"You all right?" Janice asks hesitantly.
"Fine. I just need to finish dressing, and Iíll be ready to go downstairs." I stifle a groan as I get up. "Stiff," I say. "That floor was hard. How did Xena do it?"
"That fight with Ares. You say you saw it." I button my blouse and look around for my shoes.
"Sit." I perch on the edge of the bed, and, kneeling, Janice places my shoes on my feet. "Donít worry, kid. Xena had nothing on you. Iíll try to remember that from now on."
I say what has troubled me since the fight. "I didnít mean to kill him."
My friend is still kneeling in front of me, and she takes my right hand in both of hers. "You didnít kill him. It was an accident. Or he killed himself." I canít meet her gaze, and she moves her right hand to my chin to make me face her. "Youíre innocent of his blood. Believe me."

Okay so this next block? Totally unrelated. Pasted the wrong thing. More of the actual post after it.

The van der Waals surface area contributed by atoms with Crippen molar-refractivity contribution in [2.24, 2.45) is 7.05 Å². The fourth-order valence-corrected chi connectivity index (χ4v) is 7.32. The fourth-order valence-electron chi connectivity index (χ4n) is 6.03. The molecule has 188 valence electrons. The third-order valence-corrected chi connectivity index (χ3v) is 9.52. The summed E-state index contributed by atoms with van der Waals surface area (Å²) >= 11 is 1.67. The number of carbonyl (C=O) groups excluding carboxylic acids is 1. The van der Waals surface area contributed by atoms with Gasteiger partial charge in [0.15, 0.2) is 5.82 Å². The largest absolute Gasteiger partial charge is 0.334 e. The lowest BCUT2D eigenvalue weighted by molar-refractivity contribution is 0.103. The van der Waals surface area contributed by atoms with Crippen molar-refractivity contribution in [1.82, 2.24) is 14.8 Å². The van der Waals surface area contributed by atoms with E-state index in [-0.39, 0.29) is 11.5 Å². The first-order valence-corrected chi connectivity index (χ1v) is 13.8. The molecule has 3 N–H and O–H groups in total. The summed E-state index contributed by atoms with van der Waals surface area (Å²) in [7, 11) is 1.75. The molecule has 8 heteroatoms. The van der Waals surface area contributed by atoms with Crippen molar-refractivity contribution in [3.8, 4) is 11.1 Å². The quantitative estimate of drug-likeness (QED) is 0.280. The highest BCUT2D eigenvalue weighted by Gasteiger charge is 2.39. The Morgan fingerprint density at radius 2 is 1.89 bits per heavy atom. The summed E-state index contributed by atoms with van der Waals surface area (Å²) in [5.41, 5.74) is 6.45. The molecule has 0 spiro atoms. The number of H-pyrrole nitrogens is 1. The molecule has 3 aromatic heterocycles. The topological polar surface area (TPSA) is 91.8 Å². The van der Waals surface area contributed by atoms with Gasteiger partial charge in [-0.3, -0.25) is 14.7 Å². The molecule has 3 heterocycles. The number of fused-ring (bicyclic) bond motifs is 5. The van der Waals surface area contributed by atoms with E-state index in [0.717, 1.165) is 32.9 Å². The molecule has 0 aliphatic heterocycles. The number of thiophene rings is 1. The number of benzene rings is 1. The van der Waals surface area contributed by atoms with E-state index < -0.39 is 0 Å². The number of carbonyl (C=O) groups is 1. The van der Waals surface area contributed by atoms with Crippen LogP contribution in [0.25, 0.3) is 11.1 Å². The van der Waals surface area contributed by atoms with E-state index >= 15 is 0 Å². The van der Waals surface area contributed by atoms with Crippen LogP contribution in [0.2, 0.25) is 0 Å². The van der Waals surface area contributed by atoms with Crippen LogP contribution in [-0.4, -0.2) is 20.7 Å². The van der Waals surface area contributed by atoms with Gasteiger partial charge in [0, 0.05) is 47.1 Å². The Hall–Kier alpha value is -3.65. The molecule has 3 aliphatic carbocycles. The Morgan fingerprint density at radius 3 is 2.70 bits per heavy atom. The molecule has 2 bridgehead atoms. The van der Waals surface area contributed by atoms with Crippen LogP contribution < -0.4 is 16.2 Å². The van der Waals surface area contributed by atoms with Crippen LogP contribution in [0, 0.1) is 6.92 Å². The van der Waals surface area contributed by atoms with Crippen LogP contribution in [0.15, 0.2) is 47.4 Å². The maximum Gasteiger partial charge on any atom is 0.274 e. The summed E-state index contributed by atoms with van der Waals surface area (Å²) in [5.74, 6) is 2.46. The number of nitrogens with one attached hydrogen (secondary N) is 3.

I nod, still unsure and knowing this will be something else to deal with later. "Whereís that cane?"
She retrieves it from under the bed and hands it to me. "Are you sure youíre up to this?" Concern shines through her green eyes.
"I wouldnít miss it." She helps me stand, and I try to pretend I donít need the support as we leave our room and approach the staircase. "Go get Ďem, Mad Dog."
The group in the library is much as it was the night we arrived, with only the addition of Margaret. Janice had laughed when her mother asked her about this. "She might as well be included. More comfortable than leaning her ear against the door." So Margaret is there, sitting with her hands folded, straight in her chair. Kate and Flora share the smaller settee and Gareth and Amanda the larger. Sir Robert stands by the liquor cabinet and tries to look aloof, not at all a part of this gathering. Clearly his presence is due to habit and indulgence of his wifeís daughter.